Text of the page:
second try

Tuesday, January 11, 2011

Traditional Foods Lifestyle


A super easy, fascinating book to read (not a diet book) is Real Food: What to Eat and Why by Nina Planck. I think it is about $15 or so new, can be found used (or at the library?). It covers all the basic food groups and is very common sense. Heavily referenced if you prefer to do your own research as well.



My basics are: I endeavor not to purchase groceries that have ingredients I can not pronounce. I don’t eat everything organic but just whole and fresh or fresh frozen is way better than processed. I almost never buy organic fruits and veggies that are on the cleanest dozen or is it ten? list. I did recently switch to organic potatoes when I found out they had the highest pesticide concentration of anything. I care more about having clean meats and dairy than I do organic produce. Oh, and we plant a garden usually. I almost always buy meat that does not have growth hormones and antibiotics. Occasionally grassfed beef, but that is not the norm, because of price in my area. I take cod liver oil and wild sockeye salmon oil, use whole wheat flour, raw honey, make chicken broth from whole chickens (super economical for a whole chicken!), soak my grains usually and slow cook beans and rice. I avoid soy. I don’t do lots of vitamins, even if it is organic. I run away from canola oil, corn syrup and don’t stock white flour, rice or sugar. No on refined stuff for me. And we use unrefined sea salt to our hearts content. Add to the above fruits and veggies and dairy of all sorts and whatever spices we want to cook with and those are the basics of how we eat.


I eat the way I do because we like the foods and I have come to believe they are actually healthy, nourishing foods. I figure if God thought cow’s milk would kill us he would have taken the cream out but he didn’t. I also look at the plethora of research that supports the way we eat as healthy, and the fact that for thousands of years across many cultures people ate these foods and were healthy. I have come to believe that the diseases of civilization are diseases of industrialization and we have really messed things up in the last hundred or so years. Also I considered scripture, how God’s promised land was a land flowing with raw milk and raw honey. He didn’t send the Israelites there to die but to be blessed, and those foods were an example of abundance of nutrition and blessing. I remembered too that the fattiest part of the offering was first for the Lord. If it wasn’t the best part I don’t think he would have wanted it. Even native Americans could die of rabbit starvation if they only had lean meat in the winter and no fat. At any rate, I am not scared of any food if it is the way God made it (grassfed, pastured, not GMO, etc.) But there is so much out there to research. I often go to whenever I want to learn about something.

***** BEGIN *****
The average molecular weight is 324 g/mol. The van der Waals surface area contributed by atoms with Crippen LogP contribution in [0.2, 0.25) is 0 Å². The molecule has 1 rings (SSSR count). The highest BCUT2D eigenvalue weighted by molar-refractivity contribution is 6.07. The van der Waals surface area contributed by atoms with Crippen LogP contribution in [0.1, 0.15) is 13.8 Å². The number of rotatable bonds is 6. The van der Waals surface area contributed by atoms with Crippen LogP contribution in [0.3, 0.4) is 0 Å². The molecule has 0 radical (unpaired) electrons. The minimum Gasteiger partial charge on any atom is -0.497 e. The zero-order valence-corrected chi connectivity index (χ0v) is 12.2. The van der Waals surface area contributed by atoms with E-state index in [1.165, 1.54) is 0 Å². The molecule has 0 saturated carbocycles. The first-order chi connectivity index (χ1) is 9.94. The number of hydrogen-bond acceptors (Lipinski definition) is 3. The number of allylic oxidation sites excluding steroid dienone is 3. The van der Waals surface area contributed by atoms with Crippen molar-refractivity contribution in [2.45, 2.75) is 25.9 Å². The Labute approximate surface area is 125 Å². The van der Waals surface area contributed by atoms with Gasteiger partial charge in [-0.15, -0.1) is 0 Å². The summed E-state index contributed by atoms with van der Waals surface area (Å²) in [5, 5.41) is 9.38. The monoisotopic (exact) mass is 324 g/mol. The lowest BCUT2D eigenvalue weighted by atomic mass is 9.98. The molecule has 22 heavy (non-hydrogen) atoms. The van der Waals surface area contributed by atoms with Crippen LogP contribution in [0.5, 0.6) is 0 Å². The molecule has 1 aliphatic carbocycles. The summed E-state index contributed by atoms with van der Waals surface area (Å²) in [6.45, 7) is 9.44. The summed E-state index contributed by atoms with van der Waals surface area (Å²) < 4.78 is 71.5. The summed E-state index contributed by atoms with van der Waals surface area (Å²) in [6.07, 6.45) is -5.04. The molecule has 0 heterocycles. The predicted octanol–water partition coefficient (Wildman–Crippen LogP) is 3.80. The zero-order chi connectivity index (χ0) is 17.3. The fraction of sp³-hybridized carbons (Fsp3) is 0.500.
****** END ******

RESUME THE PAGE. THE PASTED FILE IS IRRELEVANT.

The first, most basic changes I made (after two years of marriage with only one pregnancy which resulted in miscarriage) were: threw out my Crisco, quit eating soy products or soy milk, ate lots more butter and started taking cod liver oil- which isn’t bad with a little oj. Now I take even more for breastfeeding and I take so much I reverted to capsules because I just didn’t want to swallow that much oily liquid. The things cod liver oil does seem endless, but it is great for fertility, flu prevention, eyesight, on and on.


Eventually, I started to slow cook more food (like beans for a LONG time), soak my whole grain oatmeal, flour and also my rice or other grains (makes it more easily digested and reduces the phytic acid.) This could sound time consuming, but essentially it isn’t a whole lot more than putting my oatmeal in the pot the night before we want it for breakfast, rather than doing that step in the morning. Soaking has been a traditional way of preparing grains for thousands of years across different cultures. And there is research that shows why it is actually beneficial. Not eating properly prepared foods like these can shorten the health and strength of your digestive capabilities, which is why I have an early 30’s relative who was in the hospital for one week with diverticulitus.

Also, an extra trick is to use raw honey on oatmeal or toast as it starts pre-digesting the grains and making it even easier on your system.


Basically I have loved to cook for over ten years, but I intentionally went even further away from anything processed so I cook even more. I cook in batches usually so I cut my kitchen time in half, always putting a meal in the freezer. That has become my healthy fast food.


I shop at Costco and Henry’s. I get all my cheese at Henry’s, and they also sometimes have raw cheese for a good price. Generally I stick with Tillamook, which does have some raw cheeses. They also have great prices on both Foster Farms whole chickens .99 cents or Organic chickens 1.99 per ound. My biggest dollar stretching way to go is to always buy the whole chicken now. I get several meals out of it, 10-12 quarts of chicken stock (which makes rice more digestible too) and the dog gets all the very soft bones. Foster Farms is labeled no extra growth hormones or antibiotics. Either one is healthier than standard chicken. In general I just try to stick with the best I can afford. I love getting the $5 bags of frozen veggies at Costco too. Often they have so many organic bags of frozen freshness. I don’t freak much over everything being organic but most of that I will get at Costco prices if I do.